A reader recently wrote to me and asked, "My company charges one customer 50 percent more than another for the exact same product/service. We're talking about big accounts where the average sale is six figures. Is this practice morally, or ethically, acceptable?"
This reader's question raises a difficult dilemma for many companies: the right to charge any customer any price for any product or service versus the ethics of doing so. A prime reason for this difficulty is that our capitalist economy allows participating companies to charge any price for their product or service.
So, just because a company can convince a customer to pay significantly more for its offering than another customer, and has the legal right to do so, doesn't make it ethically wrong, or does it?
When I received this question, I passed it along to several colleagues to learn their opinions. Without exception, each had the same reaction regardless of whether he/she personally thought the practice was ethically acceptable. Their collective reaction was, "Heck, this person knows it's wrong or he/she wouldn't be asking the question."
My colleagues' reaction aside, we can all empathize with this reader's predicament. Sometimes your company may not adhere to the same level of integrity that you personally do. And with the current state of the economy, it can be very risky to rock the boat and potentially lose an account due to overcharging.
Yet, as sales professional, you must always do what's right for the customer, not what's right for you or your company. Selling is not extortion nor is it an auction process. Selling is providing service to the customer, and personally, I don't know how it's possible for a company to be of service to its customers when it's charging one 50 percent more than another.
If you disagree, and believe the practice of fluctuating pricing is acceptable because it's your company's right to charge whatever the market will bare, I suggest you consider your answers to the following questions before deciding wholeheartedly to continue this practice:
- Is your company only driven by the bottom line?
- If your company charges different customers different fees, is it really working in the interest of its customers?
- If your other customers discovered your flexible pricing, would you have much explaining or backtracking to do? What are the odds you would lose their business?
- Legality aside, in your gut opinion, is this practice honest or deceptive?
- How would you feel if you learned that one of your vendors was charging another customer much less than they were charging you? Would you believe this practice was deceptive?
- If your company is charging some customers more than others for the same product or service, what extras is it providing to justify the higher investment?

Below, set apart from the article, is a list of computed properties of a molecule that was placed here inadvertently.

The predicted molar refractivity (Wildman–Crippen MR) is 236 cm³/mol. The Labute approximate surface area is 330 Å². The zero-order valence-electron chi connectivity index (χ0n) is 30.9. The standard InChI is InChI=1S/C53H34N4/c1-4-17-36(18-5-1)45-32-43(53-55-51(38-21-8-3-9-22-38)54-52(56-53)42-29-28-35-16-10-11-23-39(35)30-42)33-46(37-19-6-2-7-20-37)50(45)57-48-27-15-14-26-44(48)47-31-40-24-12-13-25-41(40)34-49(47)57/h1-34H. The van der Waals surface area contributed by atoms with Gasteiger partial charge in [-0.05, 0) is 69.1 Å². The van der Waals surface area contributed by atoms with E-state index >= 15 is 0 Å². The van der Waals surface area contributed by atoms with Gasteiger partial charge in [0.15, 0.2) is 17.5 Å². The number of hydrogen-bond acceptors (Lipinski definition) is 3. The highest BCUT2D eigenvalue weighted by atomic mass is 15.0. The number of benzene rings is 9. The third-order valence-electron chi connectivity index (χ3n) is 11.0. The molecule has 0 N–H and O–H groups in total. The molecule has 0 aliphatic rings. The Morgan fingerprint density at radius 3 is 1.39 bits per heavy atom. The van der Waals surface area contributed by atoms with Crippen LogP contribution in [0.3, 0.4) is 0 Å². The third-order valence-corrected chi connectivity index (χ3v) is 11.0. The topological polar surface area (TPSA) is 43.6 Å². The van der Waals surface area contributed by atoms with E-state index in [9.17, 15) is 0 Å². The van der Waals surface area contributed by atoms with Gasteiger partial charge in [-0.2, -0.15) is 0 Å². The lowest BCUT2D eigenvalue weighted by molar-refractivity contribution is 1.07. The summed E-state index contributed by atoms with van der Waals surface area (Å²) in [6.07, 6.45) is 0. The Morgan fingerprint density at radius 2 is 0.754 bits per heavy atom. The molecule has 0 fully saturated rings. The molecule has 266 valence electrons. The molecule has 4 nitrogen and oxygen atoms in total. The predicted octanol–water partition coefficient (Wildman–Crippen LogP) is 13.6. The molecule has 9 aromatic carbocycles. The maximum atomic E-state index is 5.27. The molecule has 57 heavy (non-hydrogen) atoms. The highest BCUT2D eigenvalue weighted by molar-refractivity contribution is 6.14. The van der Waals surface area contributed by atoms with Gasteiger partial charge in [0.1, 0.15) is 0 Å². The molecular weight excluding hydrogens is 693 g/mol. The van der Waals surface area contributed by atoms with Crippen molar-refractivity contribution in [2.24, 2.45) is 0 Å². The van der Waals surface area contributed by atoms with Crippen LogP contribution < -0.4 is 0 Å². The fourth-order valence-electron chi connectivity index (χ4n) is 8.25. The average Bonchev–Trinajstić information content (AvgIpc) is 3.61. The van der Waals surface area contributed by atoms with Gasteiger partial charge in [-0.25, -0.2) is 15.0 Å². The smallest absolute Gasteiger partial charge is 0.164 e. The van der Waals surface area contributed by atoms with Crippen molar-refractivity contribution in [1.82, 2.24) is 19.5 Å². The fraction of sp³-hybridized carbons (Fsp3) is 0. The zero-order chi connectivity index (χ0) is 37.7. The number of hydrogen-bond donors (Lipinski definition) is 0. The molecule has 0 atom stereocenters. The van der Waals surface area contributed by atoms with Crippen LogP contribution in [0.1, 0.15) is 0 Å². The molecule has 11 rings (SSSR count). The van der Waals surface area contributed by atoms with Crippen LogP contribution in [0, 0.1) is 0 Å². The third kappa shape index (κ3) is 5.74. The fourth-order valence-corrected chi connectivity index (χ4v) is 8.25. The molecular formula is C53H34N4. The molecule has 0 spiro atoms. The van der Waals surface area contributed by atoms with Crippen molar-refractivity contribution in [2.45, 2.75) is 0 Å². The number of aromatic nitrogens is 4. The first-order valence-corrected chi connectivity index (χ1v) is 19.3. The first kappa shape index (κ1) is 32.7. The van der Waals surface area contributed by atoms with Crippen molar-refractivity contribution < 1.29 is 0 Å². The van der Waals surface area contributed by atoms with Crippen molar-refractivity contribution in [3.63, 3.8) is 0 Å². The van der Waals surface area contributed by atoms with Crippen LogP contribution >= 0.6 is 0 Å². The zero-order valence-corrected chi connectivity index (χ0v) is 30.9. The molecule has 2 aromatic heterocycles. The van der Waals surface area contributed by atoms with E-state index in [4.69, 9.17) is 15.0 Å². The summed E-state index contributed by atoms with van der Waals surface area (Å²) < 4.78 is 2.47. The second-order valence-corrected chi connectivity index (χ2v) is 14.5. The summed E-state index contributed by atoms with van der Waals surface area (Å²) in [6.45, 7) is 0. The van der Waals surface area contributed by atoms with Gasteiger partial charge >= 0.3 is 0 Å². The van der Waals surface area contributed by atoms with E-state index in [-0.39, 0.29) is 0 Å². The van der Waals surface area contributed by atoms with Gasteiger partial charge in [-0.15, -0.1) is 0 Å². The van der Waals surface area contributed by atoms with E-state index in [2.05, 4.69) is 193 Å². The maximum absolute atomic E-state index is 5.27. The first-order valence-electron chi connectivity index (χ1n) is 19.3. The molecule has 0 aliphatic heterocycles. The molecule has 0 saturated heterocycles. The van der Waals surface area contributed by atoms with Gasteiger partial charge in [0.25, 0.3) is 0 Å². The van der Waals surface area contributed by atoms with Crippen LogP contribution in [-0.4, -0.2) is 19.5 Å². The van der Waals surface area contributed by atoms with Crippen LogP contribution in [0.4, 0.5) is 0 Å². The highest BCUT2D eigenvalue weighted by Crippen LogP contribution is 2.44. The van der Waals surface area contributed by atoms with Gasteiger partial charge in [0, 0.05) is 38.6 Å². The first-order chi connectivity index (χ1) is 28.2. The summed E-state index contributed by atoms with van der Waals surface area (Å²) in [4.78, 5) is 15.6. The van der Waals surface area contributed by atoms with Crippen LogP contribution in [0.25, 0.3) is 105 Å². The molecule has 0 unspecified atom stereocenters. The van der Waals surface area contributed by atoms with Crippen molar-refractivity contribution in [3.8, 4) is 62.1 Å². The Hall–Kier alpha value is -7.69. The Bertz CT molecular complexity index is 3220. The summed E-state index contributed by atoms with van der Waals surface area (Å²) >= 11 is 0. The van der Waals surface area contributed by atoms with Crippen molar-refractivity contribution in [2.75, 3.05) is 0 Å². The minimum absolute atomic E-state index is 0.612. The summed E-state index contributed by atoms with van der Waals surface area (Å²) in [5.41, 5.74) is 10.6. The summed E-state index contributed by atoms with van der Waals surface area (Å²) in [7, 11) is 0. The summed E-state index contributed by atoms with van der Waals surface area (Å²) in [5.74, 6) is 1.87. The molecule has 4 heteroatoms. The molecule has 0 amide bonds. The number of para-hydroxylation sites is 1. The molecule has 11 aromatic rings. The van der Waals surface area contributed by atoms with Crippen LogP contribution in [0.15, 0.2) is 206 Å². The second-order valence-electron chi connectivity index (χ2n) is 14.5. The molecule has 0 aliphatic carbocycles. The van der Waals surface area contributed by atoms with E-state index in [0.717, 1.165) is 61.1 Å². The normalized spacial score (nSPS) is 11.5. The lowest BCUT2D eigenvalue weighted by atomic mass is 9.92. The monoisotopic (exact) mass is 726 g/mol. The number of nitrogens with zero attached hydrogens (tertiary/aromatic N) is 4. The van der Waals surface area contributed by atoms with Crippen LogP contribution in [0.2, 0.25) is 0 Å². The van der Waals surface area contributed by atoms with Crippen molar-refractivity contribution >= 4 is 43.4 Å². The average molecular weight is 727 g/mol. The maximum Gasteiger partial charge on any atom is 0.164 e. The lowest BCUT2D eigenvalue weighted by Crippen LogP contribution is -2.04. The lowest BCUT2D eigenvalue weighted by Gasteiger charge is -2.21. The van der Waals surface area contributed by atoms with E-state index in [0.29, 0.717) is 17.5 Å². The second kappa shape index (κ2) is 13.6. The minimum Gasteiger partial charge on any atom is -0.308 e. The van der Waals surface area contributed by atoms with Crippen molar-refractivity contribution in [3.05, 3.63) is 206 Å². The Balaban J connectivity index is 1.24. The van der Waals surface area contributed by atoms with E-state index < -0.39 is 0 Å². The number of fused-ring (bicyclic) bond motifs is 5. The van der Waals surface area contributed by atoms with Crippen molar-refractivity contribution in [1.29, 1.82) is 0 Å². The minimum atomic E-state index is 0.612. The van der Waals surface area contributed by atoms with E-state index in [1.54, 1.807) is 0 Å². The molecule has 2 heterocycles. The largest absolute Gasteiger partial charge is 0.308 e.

One of the biggest complaints regarding modern day business is that, more and more, people feel as if they're being treated superficially rather than as individuals. And no matter how large the customer, it's still the people within that company that make purchasing decisions.
Any vendor that can connect with the buyer(s) at a client company on a one-on-one basis, establish an ongoing relationship built on trust, truly understand their needs, and then meet their needs honestly, can separate their company from almost any competitor.
I won't go into detail as to the other concerns the reader had, but in short, he/she was at an ethical crossroads as to how to bring his/her concerns about the company's pricing tactics to management.
As I replied to this reader, I think the best thing any salesperson in this position can do is to let his/her feelings be known and try to convince the company heads that, without exception, they must always do what's right for the customer, even if it means less immediate revenue.
There's absolutely nothing wrong with charging a premium price, but you'd darn well better offer premium service and make it available to all of your customers.
So, in the short-term in this instance, rather than telling the customer that they've been overcharged, are there extras like product or service upgrades, product training, free service calls, etc., that can be given to this customer to justify the higher investment?
Doing so will not only justify the price the client is being charged, but will undoubtedly strengthen its loyalty, too.
Now, for the long-term practice of charging different customers different prices, I strongly urge that this company, and all companies engaging in similar practices, implement standardized pricing guidelines rather than pricing based upon what it can get a particular company to pay. I understand that many enticements exist for doing so, including immediate cash flow, increased revenue, higher commissions, meeting analyst forecasts, providing higher shareholder dividends, etc.
It's important to remember, however, that a company doesn't enjoy a unique marketing position for very long. As soon as a customer learns of such deception, it will take its business and run. And after it's run, the people running the company will tell anyone and everyone they know of the practices your company employed. Ethics aside, if this is true, is the short-term gain resulting from overcharging really worth the long-term risk?
Ethically, or economically, I can't think of any scenario of when it is.
Roy Chitwood is an author, trainer and consultant in sales and sales management and is president of Max Sacks International, Seattle.